Robin Yocum's novel The Essay is an inspiring and humorous story about Jimmy Lee Hickam, a kid who lives in rural Ohio. As Jimmy sees it, when he grows up, he'll either be locked up or boozing and working at the mill. A teacher shows Jimmy, though, that there just may be another way to get out of Appalachia. Listening to Fleet Cooper is a joy. He brings to life a variety of characters, from gruff drunkards to Jimmy's idealistic teacher. Cooper's performance can be anywhere from quiet and touching to loud and bellicose.
Jimmy Lee Hickam grew up along Red Dog Road, a dead-end strip of gravel and mud buried deep in the bowels of Appalachian Ohio. It is the poorest road, in the poorest county, in the poorest region of the state. To make things worse, the name Hickam is synonymous with trouble. Jimmy Lee hails from a heathen mix of thieves, moonshiners, drunkards, and general anti-socials that for decades have clung to both the hardscrabble hills and the iron bars of every jail cell in the region. This life, Jimmy Lee believes, is his destiny, someday working with his drunkard father at the sawmill, or sitting next to his arsonist brother in the penitentiary. There aren’t many options if your last name is Hickam.
An inspiring coach and Jimmy Lee's ability to play football are the only things motivating him to return for his junior year of high school - until his visionary English teacher cuts him a break and preserves his eligibility for the coming football season. To thank her, Jimmy Lee writes a winning essay in the high school writing contest. When irate parents and the baffled administration claim he has cheated, his teacher is inspired to take his writing talent as far as it can go, showing him the path out of the hills of Appalachia.
Terrific characterizations, surprising revelations, gut-wrenching past betrayals, and an unforgettable cast of characters born of the dusty, worn-out landscape of southeastern Ohio make The Essay a powerful, evocative, and incredibly moving novel.
I have been so moved by this book. I can't recommend it enough. This is a rare story that will stick with me quite a while. I will no doubt listen to it again and will buy the hard back copy just to own it. I love books, and read often, but this story touched me as few do this much.
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The Essay: A Novel is a delightful book, full of humor, warmth, realism and just plain humanity.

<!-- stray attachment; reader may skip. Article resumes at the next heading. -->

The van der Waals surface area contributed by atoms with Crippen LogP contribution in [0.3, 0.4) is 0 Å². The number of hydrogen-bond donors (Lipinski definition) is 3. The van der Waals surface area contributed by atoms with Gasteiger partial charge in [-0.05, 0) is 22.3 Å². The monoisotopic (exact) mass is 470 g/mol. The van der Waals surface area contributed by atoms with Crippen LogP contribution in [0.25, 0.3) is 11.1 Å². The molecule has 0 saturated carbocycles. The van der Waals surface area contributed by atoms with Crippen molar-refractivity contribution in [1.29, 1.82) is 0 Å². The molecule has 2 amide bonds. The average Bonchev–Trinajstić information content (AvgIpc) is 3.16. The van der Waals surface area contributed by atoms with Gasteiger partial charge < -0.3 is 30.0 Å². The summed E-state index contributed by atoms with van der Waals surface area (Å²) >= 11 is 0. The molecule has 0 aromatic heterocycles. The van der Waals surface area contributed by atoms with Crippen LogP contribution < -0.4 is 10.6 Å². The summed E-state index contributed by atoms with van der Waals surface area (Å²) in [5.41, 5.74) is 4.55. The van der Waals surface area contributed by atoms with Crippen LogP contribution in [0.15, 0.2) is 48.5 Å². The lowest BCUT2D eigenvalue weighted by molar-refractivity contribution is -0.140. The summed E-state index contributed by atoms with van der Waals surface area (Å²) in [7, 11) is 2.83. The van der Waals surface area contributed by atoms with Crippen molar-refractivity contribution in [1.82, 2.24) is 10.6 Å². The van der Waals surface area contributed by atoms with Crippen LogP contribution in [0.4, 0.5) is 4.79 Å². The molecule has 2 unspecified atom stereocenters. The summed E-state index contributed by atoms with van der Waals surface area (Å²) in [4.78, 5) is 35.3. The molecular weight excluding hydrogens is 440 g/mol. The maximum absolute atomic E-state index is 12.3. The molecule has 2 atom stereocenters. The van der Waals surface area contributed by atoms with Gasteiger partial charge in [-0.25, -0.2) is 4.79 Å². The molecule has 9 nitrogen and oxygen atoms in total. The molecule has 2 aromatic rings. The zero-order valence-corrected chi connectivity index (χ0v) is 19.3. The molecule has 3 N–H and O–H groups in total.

Something about this book sets it apart from so many books I have read lately.
Maybe the author had a simple message and story to tell and doesn't try over-impress the reader with how great he can write.
And yet, even though the story is direct and tells of how a young man overcomes a mountain of obstacles in his life through his own determination as well as with the help of some compassionate adults, it is a powerful novel.
The story wasn't preachy or corny -- it was highly entertaining and moving at the same time.
I especially want to compliment the narrator, Fleet Cooper. He was excellent and delivered the voice of the main character, Jimmy Lee, as well as all of the other male and female characters with clarity and quality so that it was easy to distinguish who was speaking as the story unfolded.
A really good story, uplifting but not overly sentimental. I was a bit skeptical of the many positive reviews, but they are deserved. This is an engaging story; very good narration.
A true success, coming of age story that shows whatever obstacles stand in ones way, with the right attitude, they can be overcome. This book was recommended by a dear fellow reader and I thoroughly enjoyed the great combination of diversity and gumption.
Jimmy Lee Hickam comes from a long long line of extremely backward folks in the Appalachian mountains. His family's reputation is so awful that he has just given up on ever trying to be any different from the rest until...The Essay.. A wonderful group of characters and a fast moving plot kept this book at 5 stars. Highly recommend for seekers of success stories.
Thoroughly enjoyed this story. It 's a book I will think about for a long time.